Remnant Brewing is trying to activate a new distribution model. Since the Somerville brewery’s taproom can no longer be open to the public—an effect of the novel coronavirus outbreak—management is moving to sell more packaged beer, which customers can pick up at the Bow Market location. Much of Remnant’s sales now come from their production of crowlers, 32-ounce cans that are hand filled from the tap on site, says general manager Brittany Lajoie.
“Our brewery is a little unique in that our model has really been 100 percent taproom consumption and engagement. We haven’t really delved into too much packaged beer, too much distribution. …For us, it’s been a 90 percent reduction in income, what we usually see as taproom sales,” says Lajoie. “So that is pretty bleak.”
Crowler sales have been up, with an average of 100 sold every day, in contrast to the pre-coronavirus rate of 100 sold per week. Yet losing taproom customers has resulted in an enormous overall decrease in income, says Lajoie, with traffic being “way down from normal.”
When people do visit the brewery to pick up their purchases, the business has been practicing sanitary habits. The door is left open, and there is one table set up where people can pick up their orders from. Remnant even participated in a popup on March 26, during which Bow Market stores sold their goods outdoors in the Union Square space, while shoppers observed the rules of social distancing.
Other breweries in Somerville and Cambridge have affirmed that the coronavirus has challenged them to operate in new directions. While they have been able to stay open through the state wide nonessential business ban, they have had to look for other ways to engage with their customers.
Winter Hill Brewing in Somerville created what they have lightheartedly called the “WHBC bodega,” a take-out option that sells cans and crowlers of beer, coffee beans, and take-and-bake food from Scott Brothers Meats, says general manager Bert Holdredge. They are only open for three days a week and have a menu that includes specials and sides such as baked ziti, barbecued beans, and macaroni salad.
Local Somerville brewery Aeronaut Brewing Company has also undergone a transition, says communications manager Lee Hatfield. The space, which formally brewed two batches of beer per day, had to close down its taproom and rely solely on selling cans and bottles for pickup. Customers can place orders online and come to the site in person, where an outdoor picnic table creates a barrier between guests and employees.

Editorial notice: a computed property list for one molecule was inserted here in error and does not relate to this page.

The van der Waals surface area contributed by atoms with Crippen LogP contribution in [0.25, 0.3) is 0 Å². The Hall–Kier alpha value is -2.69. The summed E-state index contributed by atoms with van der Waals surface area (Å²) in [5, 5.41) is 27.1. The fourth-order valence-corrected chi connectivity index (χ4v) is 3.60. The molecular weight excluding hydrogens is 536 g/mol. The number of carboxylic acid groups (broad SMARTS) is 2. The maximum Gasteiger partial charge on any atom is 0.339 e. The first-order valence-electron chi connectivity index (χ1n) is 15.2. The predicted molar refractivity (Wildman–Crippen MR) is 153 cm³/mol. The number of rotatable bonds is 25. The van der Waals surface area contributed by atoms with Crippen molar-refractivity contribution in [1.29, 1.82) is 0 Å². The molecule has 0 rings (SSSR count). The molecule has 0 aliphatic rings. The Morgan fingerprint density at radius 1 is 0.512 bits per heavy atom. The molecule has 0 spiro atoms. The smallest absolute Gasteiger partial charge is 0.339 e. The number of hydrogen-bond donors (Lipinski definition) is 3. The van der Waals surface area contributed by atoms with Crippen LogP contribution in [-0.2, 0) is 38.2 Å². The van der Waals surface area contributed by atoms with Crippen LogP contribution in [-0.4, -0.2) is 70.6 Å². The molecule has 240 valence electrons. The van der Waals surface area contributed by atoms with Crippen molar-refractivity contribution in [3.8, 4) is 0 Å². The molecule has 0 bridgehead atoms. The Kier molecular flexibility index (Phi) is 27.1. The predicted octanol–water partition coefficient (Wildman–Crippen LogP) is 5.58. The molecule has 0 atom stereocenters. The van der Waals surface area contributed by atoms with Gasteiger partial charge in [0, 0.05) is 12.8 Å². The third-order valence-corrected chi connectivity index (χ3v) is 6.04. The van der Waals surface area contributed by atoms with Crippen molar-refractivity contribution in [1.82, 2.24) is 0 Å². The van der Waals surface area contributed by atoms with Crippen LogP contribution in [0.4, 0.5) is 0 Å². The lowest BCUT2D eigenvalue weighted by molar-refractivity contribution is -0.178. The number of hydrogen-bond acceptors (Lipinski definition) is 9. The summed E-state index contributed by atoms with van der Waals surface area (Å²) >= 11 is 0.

The crew at Aeronaut also understands that a brewery is a place where people can traditionally gather together, says Hatfield, and that customers are missing the face-to-face interactions they would normally have. Instead, they have launched online events, like the virtual trivia program they held through Zoom.
Cambridge favorite Lamplighter Brewing Company has also made adjustments, says director of marketing Emma Arnold. The brewery now operates a retail window, where passerbys can purchase packaged beers and Pepita coffee. Customers can also request curbside delivery, an option that allows them to stay in their cars. A popular beer is the India Pale Ale, as well as the Saison, a choice for the spring, says Arnold.
But the shift in business models has been a difficult transition for most breweries, she says.
“Everything has changed so much,” says Arnold. “The business that we’re operating this week is completely different from the business we were operating three weeks ago. Every person that operates a bar or taproom will tell you that having to shut that down was definitely a huge hit. It has been challenging, but luckily we have the packaged beer that we are able to continue to sell, and sales for that have definitely increased.”
Lajoie affirms that as a response to the spread of the coronavirus, breweries have undergone a transformation in the way that they distribute beer. Going forward, they will have to plan their next steps day by day.
“Everyone’s trying to make beer that can be sold in cans, because we can’t sell beer here anymore,” says Lajoie. “For us, that is really gutting. Our idea was always to be a neighborhood place, where people would come hang out and drink the amazing beer that we make here. We’re trying to change to a more traditional distribution type model, where we’re brewing beer somewhere and putting it in cans somehow and giving it out to the people.”
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